A guest blog by Raising Arizona Kids staff photographer Dan Friedman
For our June issue, I photographed four dads who had lost children for Mary Ann Bashaw’s story, “Fathers Reflect on Grief.” I wasn’t sure how the four dads would react to me tracking them down by email and telephone to make arrangements to take their pictures. Maybe they wouldn’t even want their pictures taken.
Support from the MISS Foundation has helped these dads cope with their grief. They understand that sharing their stories can be beneficial to others who are struggling with loss — or know someone who is.
With each of the dads, the grief was palpable. These photo sessions were different from any others I have done for the magazine, where the subjects often want the publicity an article with photos will bring them.
Being the photographer for Raising Arizona Kids involves traveling around the Valley taking pictures of people I am meeting for the first time, intruding on their lives for a few minutes and then leaving with an image that hopefully makes sense to our readers and helps me keep my job.
I chat with people to put them at ease while I set up my lights or look around their house for a suitable spot to take a picture. But this was different. I wondered what I would say to the four guys whose children died. Telling them I’m sorry about their loss seemed ill-suited to the situation. Who was I to tell them I was sorry? I was just there to take a picture that would appeal to our readers.
I settled on telling them I appreciated their taking the time to share their stories with our readers, who would be surely benefit. This seemed the most accurate and genuine.
The first dad I photographed was Jimmy Carrauthers. He is also a photographer, so it was easy to talk about photography with him while I was setting up lights. While I was checking my exposure, his phone rang so I have this photo of him holding the photo of his late stepson, Edwin, while he is talking on the phone. Sometimes the emotional moments I hope to capture are interrupted with mundane moments.
Jacob Christen Blain’s son Leo died when he was just eight days old. Jacob preferred to meet at his workplace, which meant the setting was not as personal a space in which to photograph him. I had to find a way to remove the setting. A large stucco wall worked out the best. Ironically, the stark background tells the story because Leo died so young and there aren’t dozens of photos or personal effects to include in the photograph.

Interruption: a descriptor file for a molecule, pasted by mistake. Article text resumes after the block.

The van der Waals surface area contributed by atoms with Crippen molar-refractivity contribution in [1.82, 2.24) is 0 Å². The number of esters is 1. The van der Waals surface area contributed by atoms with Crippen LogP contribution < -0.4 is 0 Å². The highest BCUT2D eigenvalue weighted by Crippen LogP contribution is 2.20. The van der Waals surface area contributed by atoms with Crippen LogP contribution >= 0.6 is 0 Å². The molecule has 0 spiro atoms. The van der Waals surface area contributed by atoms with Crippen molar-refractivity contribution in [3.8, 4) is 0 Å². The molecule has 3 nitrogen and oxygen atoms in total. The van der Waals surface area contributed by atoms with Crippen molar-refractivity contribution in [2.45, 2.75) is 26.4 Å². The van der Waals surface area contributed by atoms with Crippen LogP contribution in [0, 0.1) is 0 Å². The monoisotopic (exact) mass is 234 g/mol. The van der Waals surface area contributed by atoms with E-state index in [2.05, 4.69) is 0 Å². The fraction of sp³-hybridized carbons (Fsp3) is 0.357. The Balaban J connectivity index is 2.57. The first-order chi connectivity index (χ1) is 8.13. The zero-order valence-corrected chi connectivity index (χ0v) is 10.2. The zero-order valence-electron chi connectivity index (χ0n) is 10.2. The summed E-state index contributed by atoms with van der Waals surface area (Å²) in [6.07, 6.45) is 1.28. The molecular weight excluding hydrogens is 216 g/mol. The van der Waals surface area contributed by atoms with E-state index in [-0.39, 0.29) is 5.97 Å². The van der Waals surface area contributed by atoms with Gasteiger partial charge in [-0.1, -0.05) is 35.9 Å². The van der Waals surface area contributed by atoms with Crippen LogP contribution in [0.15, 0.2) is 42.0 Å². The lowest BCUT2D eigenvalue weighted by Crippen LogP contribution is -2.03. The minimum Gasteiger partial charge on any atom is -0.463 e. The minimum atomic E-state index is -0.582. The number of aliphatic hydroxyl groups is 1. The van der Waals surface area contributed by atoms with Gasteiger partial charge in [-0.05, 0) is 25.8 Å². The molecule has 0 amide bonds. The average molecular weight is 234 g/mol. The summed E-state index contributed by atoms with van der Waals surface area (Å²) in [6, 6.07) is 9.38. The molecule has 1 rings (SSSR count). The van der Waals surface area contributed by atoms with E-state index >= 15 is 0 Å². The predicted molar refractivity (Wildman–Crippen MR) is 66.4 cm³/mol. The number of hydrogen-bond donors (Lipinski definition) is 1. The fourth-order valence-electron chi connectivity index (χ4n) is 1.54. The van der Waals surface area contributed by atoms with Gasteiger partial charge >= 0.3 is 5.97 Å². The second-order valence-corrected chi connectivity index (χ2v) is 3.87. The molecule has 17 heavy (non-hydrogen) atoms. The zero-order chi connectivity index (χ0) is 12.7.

Two of the houses I went to for the story were full of photographs. Photos are so ubiquitous in our culture, whether printed or electronic, that our memories are tied up in them. But for Jimmy, his tattoo was obviously the best way to tell his story. The illustration of his stepson is now a permanent part of his body.
Mark Eide had a giant photo of his family on vacation in Hawaii above his mantle. It includes his son Zack and daughter Katie, who died in a car accident in 2009. There many smaller photos around the house and on the memorial Facebook pages for Katie and Zack. The urns with their ashes were on a table nearby but I could hardly bring myself to look at, much less photograph, them.
Jason Freiwald had a life-size photo of his son Braden as well as dozens of other photos around the house but this one was his favorite. It made it easier for me since I needed to have some variety in my pictures to illustrate the story. If I were in Jason’s place could I look at a life-size photo of my dead child? I was amazed how composed and comfortable all four dads were to work with. I don’t know how they did it. But that is what I was photographing, four dads being composed and comfortable about sharing their loss. — Dan Friedman
The June story about grieving fathers was third in a four-part series we are running this year called “Finding Purpose in Grief.” Following are links to all three stories; the fourthwill be published in November. — Karen